Published by the Students of Johns Hopkins since 1896
December 4, 2022

Day Without Oil urges fossil fuel divestment

By SARI AMIEL | October 3, 2013

Students for Environmental Action (SEA) hosted A Day Without Oil, an environmental awareness event, on Sept. 26.

The event was designed to show the University administration that students support divestment, the movement of endowment funds away from securities of non-renewable energy companies. From 6 p.m. until 9 p.m., SEA had tables set up on the Upper Quad, featuring baked goods and raffle tickets to raise money for SEA’s ventures, as well as oil-free food prepared by Real Food Hopkins.

“Technically [this] was an energy awareness event, but it was also a kick-start event to launch our divestment campaign this semester,” SEA President Tippy Patrinos said.

The divestment movement, which exists in schools across the nation, involves petitioning for universities to redistribute funds invested in fossil fuel companies to companies that are conscious of sustainability. This practice was popularized in the 1980s, when many universities divested the stocks they held in South Africa-based companies as a protest against apartheid.

Today, proponents of fossil fuel divestment believe universities should have shares in more sustainable companies to protect students’ futures. However, according to Bloomberg News reports, endowments from universities make up only $1 trillion out of $150 trillion that are invested, globally, in fossil fuel companies.

According to sophomore Olivia Seideman, the regional coordinator for Powershift, an environmental conference for youth that will be held in Pittsburgh, Pa. from Oct. 18 to Oct. 21, the University’s current endowment has less than one percent of its funds invested in fossil fuel companies. Seideman made clear, however, that by transferring funds away from these investments and toward more sustainable companies, Hopkins would be making an important public statement.

“I think a school of Hopkins’ caliber making that social statement can be pretty serious,” Seideman said.

A Day Without Oil was not organized to directly appeal to the administration, but was rather a follow-up to a debate over divestment that the SEA organized last May. In that debate, Dr. Cindy Parker and Oliver Simon argued against Dr. Bruce Hamilton and David Israel regarding the merits of divestment.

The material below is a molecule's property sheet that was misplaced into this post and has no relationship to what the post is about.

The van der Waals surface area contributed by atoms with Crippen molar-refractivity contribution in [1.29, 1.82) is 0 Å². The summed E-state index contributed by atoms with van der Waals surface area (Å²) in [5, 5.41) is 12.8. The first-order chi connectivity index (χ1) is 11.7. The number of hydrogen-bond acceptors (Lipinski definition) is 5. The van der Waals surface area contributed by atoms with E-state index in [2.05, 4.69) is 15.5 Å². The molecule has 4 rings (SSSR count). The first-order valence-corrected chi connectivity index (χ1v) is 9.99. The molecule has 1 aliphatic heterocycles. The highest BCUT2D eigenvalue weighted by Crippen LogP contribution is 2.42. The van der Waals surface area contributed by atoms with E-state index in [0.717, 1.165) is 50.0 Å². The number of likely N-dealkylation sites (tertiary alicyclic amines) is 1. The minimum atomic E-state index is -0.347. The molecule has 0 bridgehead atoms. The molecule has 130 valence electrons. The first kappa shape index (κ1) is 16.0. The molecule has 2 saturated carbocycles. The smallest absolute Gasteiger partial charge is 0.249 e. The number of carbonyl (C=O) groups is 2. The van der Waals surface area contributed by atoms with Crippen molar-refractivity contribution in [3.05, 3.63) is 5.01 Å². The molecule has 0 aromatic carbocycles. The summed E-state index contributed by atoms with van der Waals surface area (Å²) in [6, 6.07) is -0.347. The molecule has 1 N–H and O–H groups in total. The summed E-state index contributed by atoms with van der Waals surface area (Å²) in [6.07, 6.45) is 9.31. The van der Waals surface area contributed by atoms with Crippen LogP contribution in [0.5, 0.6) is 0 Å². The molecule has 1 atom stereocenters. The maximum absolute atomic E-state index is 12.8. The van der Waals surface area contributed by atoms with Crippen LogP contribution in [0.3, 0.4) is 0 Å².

“[A Day Without Oil] was basically an event to show the campus and the school administration that the students still want Johns Hopkins to divest its investments, because last year a lot of the students who were pushing for divestment on campus graduated,” sophomore Nikita Singh, a board member of SEA, said.

The SEA is an umbrella organization whose board also oversees two smaller groups, Take Back the Tap and Refuel our Future. The latter, founded last spring, is aiming at getting the administration to divest. In addition to hosting the A Day Without Oil event and the debate last spring, Refuel our Future has collected over 1,500 signatures in a petition drive calling for divestment.

“We plan on working closely with [administration] in the future,” Patrinos said. “Hopefully these events of escalating pressure will convince the board of financial advisors that it is a wise move to divest, not just for the school, but for the students’ futures. . .[climate change is] going to affect everybody. . .[Hopkins] should be guaranteeing a future that’s safe and secure and sustainable. By divesting from fossil fuels they are showing us that they genuinely care about us and our futures.”

At A Day Without Oil, in addition to spreading awareness about divestment, members of SEA raised money for transportation and housing during Powershift.

Along with SEA and Real Food Hopkins, the Entertainers Club and the Yong Han Lion Dance Troupe showcased performances at the event.

“Chinese lion dance requires no electricity and really no power,” junior Tiffany Tu, vice president of the Yong Han Lion Dance Troupe, said. “We were invited to [A Day Without Oil] by Tippy and she was planning to explain to us the importance of not using oil.”

In lion dancing, performers don lion costumes and perform a dance that is meant to bless the crowd with wealth and prosperity.

“Lion dance is a very loud and very flashy performance,” Tu said. “We ended up drawing a lot of passersby, so I’d say it was a pretty successful performance.”

Jennifer Ludlow, a resident of Baltimore, demonstrated how to make art out of bottle caps. Student musicians performed various pieces, including an environmental rap. Later, members of the Entertainers Club, of which Patrinos is a member, performed a fire show, which included fire hoops, fire spinning and juggling fire.

Sophomore Jonah Scott performed at A Day Without Oil, playing the guitar while sophomore Brian Gilbert sang.

“We thought that the cause was great,” Scott said. “Once we got there we actually ended up learning a lot from the people who were involved in organizing it.”

The preparation for A Day without Oil began this summer, when members of SEA visited local businesses to ask if they would donate prizes to the raffle. The club obtained coupons from Potbelly’s and Cold Stone Creamery, among others. The organizers also advertised the event around campus and put a press release in the local paper. Over 100 people attended A Day Without Oil, which Patrinos views as a significant accomplishment.

“[It was] more successful than I thought it would be,” Patrinos said. “I think it was extremely successful because it provoked discussion. . .that was ultimately beneficial to our cause.”

Comments powered by Disqus

Please note All comments are eligible for publication in The News-Letter.

News-Letter Special Editions